The images are arresting. Color portraits of African women and children, their faces lined with the trials of life, and yet a common denominator among most: genuine smiles.
These unmistakable indicators of the human experience – happiness—are the handiwork of senior education major Winsome Zinkievich, who traveled to Africa this summer with a group of adults under the umbrella of Tirzah International, a faith-based mission agency. Zinkievich’s younger brother and uncle traveled with Tirzah the year before, which piqued her interest in making the trip.
The group spent about two weeks in Bujumbura, capital of the country of Burundi for about two weeks, with another four days in Nairobi, the capital of Kenya. It felt like two years, Zinkievich said. Every day, they were driven from their protected housing compound, King’s Conference Center, to the Women’s Center, where a 10-month residential program was just beginning for 46 women, most widowed or orphaned.
The women receive counseling and group therapy and learn to sew, a trade that can provide them future income, she said.
“It was my mission to take pictures of all the women,” Zinkievich said. “A lot of them lost their husbands because of civil war or AIDS, or there’s children whose parents abandoned them. Some are young women who are my age and they’ve lived more than me. After I took my first photo of one of the ladies, I looked at it and knew it wasn’t something to just put on Facebook.”
Her photos could tell the story of each of the women, Zinkievich realized, describing how she learned of heart-wrenching suffering and loss, yet a joy in daily life, as she got to know each one without speaking their language. One 20-year-old widow, a year younger than Zinkievich herself, had endured five miscarriages and the death of her husband. One of the woman’s surviving children is afflicted with “water on the brain” and is not likely to live past childhood. In her photo, she is beaming as she holds her two children on her lap.
“Even though she lost her husband and lost other kids, she’s still here and so happy for the day,” Zinkievich said. “I’ve been more disappointed about not getting a text from someone, than she seemed to me. It just changes your way of looking at the world and what’s really important.”
In many cases, women who had lost everything were filled with faith and happiness – faith that the program would help them provide for their families, and happiness “simply because they were alive,” Zinkievich said. “In a world where they have so little, these women still cherish the moment and believe in the future. I realized that maybe if I shared their pictures, I could show their emotion and [how real they are] … and maybe I could change the world a little for the better.”
A plan quickly came together to make framed prints of every woman’s image and sell them for $40 each to support them during their 10-month program. It costs about $60/month to house and feed each woman, a cost covered by Tirzah through donations from sponsors.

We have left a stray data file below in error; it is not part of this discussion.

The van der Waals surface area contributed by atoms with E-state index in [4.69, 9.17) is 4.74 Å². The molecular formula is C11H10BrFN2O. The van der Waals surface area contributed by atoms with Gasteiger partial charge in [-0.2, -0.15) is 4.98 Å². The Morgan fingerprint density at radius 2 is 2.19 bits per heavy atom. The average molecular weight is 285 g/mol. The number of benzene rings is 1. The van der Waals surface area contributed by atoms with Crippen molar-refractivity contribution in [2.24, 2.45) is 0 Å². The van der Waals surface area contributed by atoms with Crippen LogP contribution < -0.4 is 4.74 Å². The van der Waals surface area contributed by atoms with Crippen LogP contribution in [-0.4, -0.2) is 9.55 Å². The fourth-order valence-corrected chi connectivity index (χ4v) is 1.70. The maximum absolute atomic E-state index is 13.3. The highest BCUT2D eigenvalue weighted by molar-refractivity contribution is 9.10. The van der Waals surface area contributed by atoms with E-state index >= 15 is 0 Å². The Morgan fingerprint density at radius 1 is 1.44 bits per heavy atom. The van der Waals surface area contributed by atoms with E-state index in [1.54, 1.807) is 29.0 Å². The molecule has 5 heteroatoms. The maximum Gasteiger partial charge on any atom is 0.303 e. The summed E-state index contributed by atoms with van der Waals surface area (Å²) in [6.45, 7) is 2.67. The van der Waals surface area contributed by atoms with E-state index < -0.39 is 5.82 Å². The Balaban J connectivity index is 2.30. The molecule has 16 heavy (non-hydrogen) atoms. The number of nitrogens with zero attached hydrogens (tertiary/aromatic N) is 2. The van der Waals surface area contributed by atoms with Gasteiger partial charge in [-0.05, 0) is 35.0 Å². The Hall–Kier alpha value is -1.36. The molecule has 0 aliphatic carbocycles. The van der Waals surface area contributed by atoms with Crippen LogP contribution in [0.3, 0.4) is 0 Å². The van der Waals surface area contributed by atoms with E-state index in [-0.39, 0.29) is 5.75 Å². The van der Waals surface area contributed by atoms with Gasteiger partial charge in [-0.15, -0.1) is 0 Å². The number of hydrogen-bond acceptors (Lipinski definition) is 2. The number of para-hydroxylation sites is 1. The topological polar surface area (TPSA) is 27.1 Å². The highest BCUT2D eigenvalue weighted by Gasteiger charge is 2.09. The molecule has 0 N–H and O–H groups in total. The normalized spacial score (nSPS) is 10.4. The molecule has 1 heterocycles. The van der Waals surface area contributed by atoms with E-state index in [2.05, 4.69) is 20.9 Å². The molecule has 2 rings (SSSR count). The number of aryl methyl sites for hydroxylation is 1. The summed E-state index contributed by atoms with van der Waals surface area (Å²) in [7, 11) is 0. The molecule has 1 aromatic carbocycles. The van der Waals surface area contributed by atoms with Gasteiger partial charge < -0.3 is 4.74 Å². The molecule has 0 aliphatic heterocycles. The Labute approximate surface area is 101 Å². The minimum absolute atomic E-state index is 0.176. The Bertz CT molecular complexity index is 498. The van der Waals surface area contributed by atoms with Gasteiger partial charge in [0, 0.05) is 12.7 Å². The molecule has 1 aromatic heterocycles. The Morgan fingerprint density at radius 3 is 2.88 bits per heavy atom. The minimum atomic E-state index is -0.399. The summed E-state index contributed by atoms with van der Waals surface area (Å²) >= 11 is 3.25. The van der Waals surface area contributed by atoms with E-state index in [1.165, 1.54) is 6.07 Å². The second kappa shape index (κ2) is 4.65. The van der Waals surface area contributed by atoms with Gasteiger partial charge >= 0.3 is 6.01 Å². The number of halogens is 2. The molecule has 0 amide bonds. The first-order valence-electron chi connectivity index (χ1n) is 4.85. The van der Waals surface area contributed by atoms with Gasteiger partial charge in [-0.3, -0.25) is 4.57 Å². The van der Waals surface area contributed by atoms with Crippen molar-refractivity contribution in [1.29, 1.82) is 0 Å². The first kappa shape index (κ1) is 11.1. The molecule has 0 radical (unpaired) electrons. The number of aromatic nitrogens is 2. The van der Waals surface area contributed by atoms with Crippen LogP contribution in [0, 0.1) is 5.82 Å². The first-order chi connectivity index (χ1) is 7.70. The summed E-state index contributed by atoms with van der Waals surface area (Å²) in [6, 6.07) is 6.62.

Back at Keuka, she has not lost that passion to make a difference with her photos.
“All these women have a story and they deserve their story to be told. None of the images are altered. I didn’t change any of the colors – it’s just there. That’s how it was, and it’s important to me to share that with the world.”
She said this was the first time “I went and did something, not even for me, but for other people and I was proud of it. It was just amazing,” she said. “There isn’t a day that goes by that I don’t think about going back, or how I can help them, or ways to make my life different because of them, like buying less things and appreciating what I have or especially appreciating the day. So many people don’t think about how wonderful it is that we’re here, alive and in the now. Instead of thinking about your crappy day, how can we make our day awesome and wonderful and worth living?”
According to Zinkieviech, the experience was deeply spiritual for her.
“When I was there, there was a huge belief that it was all going to be OK. Faith is like believing without seeing. The people there have so much faith that it’s going to be OK and that they’re going to figure it out, that it’s all going to come together and that’s a lot more than we have. God is in Africa to me and people are just happy to know God [there]. So that was huge.”
Zinkievich will graduate Keuka in late May and said she’d love to go back to Burundi to visit in June, when the women finish their 10-month program.
“It would be so great to see how they went from Point A to Point B,” she said.
Currently, a selection of Zinkievich’s photos are on display on the fourth floor of Hegeman Hall on the Keuka College campus. A full gallery of portraits can also be seen online at: http://www.flickr.com/photos/101465662@N06/
To order a print of an African portrait, contact the artist at: firstname.lastname@example.org
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